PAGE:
Saturday, October 19, 2013

A Resource! Fingerloop Braiding should be of interest to anyone who wishes to learn the craft of fingerloop braiding, which was used at least since the Middle Ages to make durable, attractive plain and multi-colored cords for laces and other clothing-related purposes. The site includes video and photo tutorials for making all kinds of fingerloop braids, including the three loop braiding technique I taught myself a few years ago as part of my Hedeby apron dress project.  

Now I'll know where to go when I have to refresh my recollection of how to do fingerloop braiding! 

EDIT (10/21/2013):  Check out the comments for the URLs of other web sites that have different, but equally useful, information about fingerloop braiding.


  1. Cathy - have you seen this one

    Between, and the net has fingerloop pretty well covered.

  2. Hi, Panth! No, I hadn't seen the page, and that's an excellent resource too, but of a different kind. The silkewerk page gives original directions from medeival manuscripts on fingerloop braiding (along with modernized descriptions of same), right? Since I've barely gotten my feet wet in the wonderful art of fingerloop braiding, detailed *and* illustrated how-tos are of particular interest to me. I was also interested in the three-loop tutorials on because of my efforts to make a six-strand (and 3-loop) braid for my Hedeby apron dress.

    Thanks for the URL, and your comment.

    1. IMO, the three are really useful for different reasons. is good for learning A-fell and for the basics of the medieval braids. Downside is it lacks many of the more complicated braids from the manuscripts. is good for learning V-fell, for learning how to do multi-braider braids as a solo braider, for learning colour patterns and most of all for learning how to understand the method (essential for devising your own colour patterns or your own braids). Downside is it is all V-fell, so you need to really understand how it works to be able to apply it to medieval braiding. is good for showing ALL of the medieval braid recipes (unlike, for comparing the braids in different manuscripts and for a bit of analysis on how the medieval braids work. Downside is that it is not necessarily a beginner's page - i.e. many of the braids only have the medieval recipe translated into modern English, it is assumed you will then understand what is meant.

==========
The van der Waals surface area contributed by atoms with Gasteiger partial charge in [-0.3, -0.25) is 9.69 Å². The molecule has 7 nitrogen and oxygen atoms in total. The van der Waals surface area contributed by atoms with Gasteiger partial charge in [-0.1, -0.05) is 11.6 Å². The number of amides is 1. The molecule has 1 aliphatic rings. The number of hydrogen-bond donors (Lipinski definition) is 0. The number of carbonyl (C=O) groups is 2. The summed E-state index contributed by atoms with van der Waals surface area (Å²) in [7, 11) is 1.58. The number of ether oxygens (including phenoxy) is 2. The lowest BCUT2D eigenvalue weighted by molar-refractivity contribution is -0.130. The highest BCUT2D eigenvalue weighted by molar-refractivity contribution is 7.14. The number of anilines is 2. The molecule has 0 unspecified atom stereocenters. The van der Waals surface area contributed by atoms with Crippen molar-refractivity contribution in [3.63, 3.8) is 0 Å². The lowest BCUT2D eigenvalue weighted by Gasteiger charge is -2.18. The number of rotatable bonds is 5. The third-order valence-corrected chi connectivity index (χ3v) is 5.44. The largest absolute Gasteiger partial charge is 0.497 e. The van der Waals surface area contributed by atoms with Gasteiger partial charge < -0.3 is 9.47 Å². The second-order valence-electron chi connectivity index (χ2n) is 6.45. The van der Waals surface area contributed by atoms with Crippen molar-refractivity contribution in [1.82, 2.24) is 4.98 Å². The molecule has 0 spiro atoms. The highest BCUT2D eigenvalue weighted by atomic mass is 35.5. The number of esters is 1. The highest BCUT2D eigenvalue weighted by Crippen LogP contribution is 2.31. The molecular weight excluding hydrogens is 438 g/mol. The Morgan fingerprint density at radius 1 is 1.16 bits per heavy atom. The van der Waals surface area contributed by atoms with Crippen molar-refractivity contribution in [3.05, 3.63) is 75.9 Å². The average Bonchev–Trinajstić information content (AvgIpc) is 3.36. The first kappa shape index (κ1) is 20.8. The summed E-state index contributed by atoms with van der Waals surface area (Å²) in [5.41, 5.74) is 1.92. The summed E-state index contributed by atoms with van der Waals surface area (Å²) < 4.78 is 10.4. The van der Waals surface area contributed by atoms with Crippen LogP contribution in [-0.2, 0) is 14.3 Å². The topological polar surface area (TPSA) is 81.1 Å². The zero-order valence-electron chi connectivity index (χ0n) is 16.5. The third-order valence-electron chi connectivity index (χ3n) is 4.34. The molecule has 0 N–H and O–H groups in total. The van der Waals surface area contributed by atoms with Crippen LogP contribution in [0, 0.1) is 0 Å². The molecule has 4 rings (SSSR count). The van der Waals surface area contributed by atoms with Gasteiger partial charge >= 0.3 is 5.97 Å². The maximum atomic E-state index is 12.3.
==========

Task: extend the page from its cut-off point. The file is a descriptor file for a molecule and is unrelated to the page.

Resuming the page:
2. Now I must show my ignorance; what are A-fell and V-fell? I gather from your remark that V-fell was not typically used in medieval braiding, and I don't know much about the actual history of the technique.

      As you say, is not at all a beginner's page. may not be optimal for those who want their work to be accurate to the medieval period. You have made me curious enough to check out Thank you for the information you have provided.

    3. I think A- and V-fell refer to whether when making a flat braid whether you join the braid between the two hands at little finger to little finger or index finger to index finger. I.e. if you held your hands in a slope to indicate this, whether it would make the slopes of the A or the V.

      However, I have to admit that is totally inferred/guessed so I may be wrong. would be the place to ask to get a proper answer from someone who knows what they're talking about!

      A-fell was typically used in Western Europe. V-fell is typical pretty much everywhere else in the world.

    4. A-fell was typically used in Western Europe. V-fell is typical pretty much everywhere else in the world.

      At least now I understand your remark about V-fell. Thanks.

  3. Interestingly, has a blog entry describing the differences between the methods in some detail, here. confirms your statement about where A-fell and V-fell were used, and states that there was also a third method, Slentre, that "is only known from the Faroe Islands, and possibly Denmark." However, the page claims that "The current loop braiding revival is largely based on the A-fell method" and that Slentre "has also been widely taught in textile and craft circles." Make of that what you will.

    I'm also wondering whether, and how, it's possible to tell whether a braid has been made via the A-fell or V-fell method.

  4. The author of, Ingrid Crickmore, has one final interesting (to me) comment about Slentre braiding:

    Slentre may have originally been limited to the Faroe Islands. Jackie Wollenberg recently told me that although she learned it from someone in Denmark, that person had herself learned it from someone who had moved to Denmark from the Faroe Islands. (If the Faroe Islands are considered part of Scandinavia, that makes Scandinavia the only place in the world where all three of these parallel loop braiding methods have been found!)

    Of course, this by no means proves that fingerloop braiding goes back to the Viking age or that the Vikings used any particular braiding technique, but it provides excellent fuel for conjecture.

    Incidentally (with regard to the question with which I ended my last comment), Ms. Crickmore claims that all three fingerloop techniques can be used to make what she calls "simple, 2-pass fingerloop braids," but that V-fell technique is easier if you want to make braids that require more than 7 loops. She also is of the opinion that "flat and divided braids feel a bit more difficult to make" with Slentre technique.